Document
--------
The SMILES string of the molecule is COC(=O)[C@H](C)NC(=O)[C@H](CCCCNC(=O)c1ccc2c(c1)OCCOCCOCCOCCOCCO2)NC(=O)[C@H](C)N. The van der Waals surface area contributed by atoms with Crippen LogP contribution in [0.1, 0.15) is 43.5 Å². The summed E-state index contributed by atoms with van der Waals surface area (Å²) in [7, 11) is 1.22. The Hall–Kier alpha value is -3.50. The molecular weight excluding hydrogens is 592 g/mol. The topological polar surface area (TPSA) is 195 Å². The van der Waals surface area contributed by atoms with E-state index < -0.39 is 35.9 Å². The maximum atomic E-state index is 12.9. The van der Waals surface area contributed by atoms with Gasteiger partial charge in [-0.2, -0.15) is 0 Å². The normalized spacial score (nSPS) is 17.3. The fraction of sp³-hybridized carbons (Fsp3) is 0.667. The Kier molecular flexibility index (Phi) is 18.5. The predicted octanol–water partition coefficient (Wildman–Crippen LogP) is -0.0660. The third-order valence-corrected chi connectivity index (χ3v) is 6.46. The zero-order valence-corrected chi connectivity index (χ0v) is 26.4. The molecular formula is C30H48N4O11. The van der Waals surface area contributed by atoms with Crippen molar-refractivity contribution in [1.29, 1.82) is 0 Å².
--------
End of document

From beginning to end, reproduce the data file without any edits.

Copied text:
The SMILES string of the molecule is COC(=O)[C@H](C)NC(=O)[C@H](CCCCNC(=O)c1ccc2c(c1)OCCOCCOCCOCCOCCO2)NC(=O)[C@H](C)N. The van der Waals surface area contributed by atoms with Crippen LogP contribution in [0.1, 0.15) is 43.5 Å². The summed E-state index contributed by atoms with van der Waals surface area (Å²) in [7, 11) is 1.22. The Hall–Kier alpha value is -3.50. The molecular weight excluding hydrogens is 592 g/mol. The topological polar surface area (TPSA) is 195 Å². The van der Waals surface area contributed by atoms with E-state index < -0.39 is 35.9 Å². The maximum atomic E-state index is 12.9. The van der Waals surface area contributed by atoms with Gasteiger partial charge in [-0.2, -0.15) is 0 Å². The normalized spacial score (nSPS) is 17.3. The fraction of sp³-hybridized carbons (Fsp3) is 0.667. The Kier molecular flexibility index (Phi) is 18.5. The predicted octanol–water partition coefficient (Wildman–Crippen LogP) is -0.0660. The third-order valence-corrected chi connectivity index (χ3v) is 6.46. The zero-order valence-corrected chi connectivity index (χ0v) is 26.4. The molecular formula is C30H48N4O11. The van der Waals surface area contributed by atoms with Crippen molar-refractivity contribution in [1.29, 1.82) is 0 Å².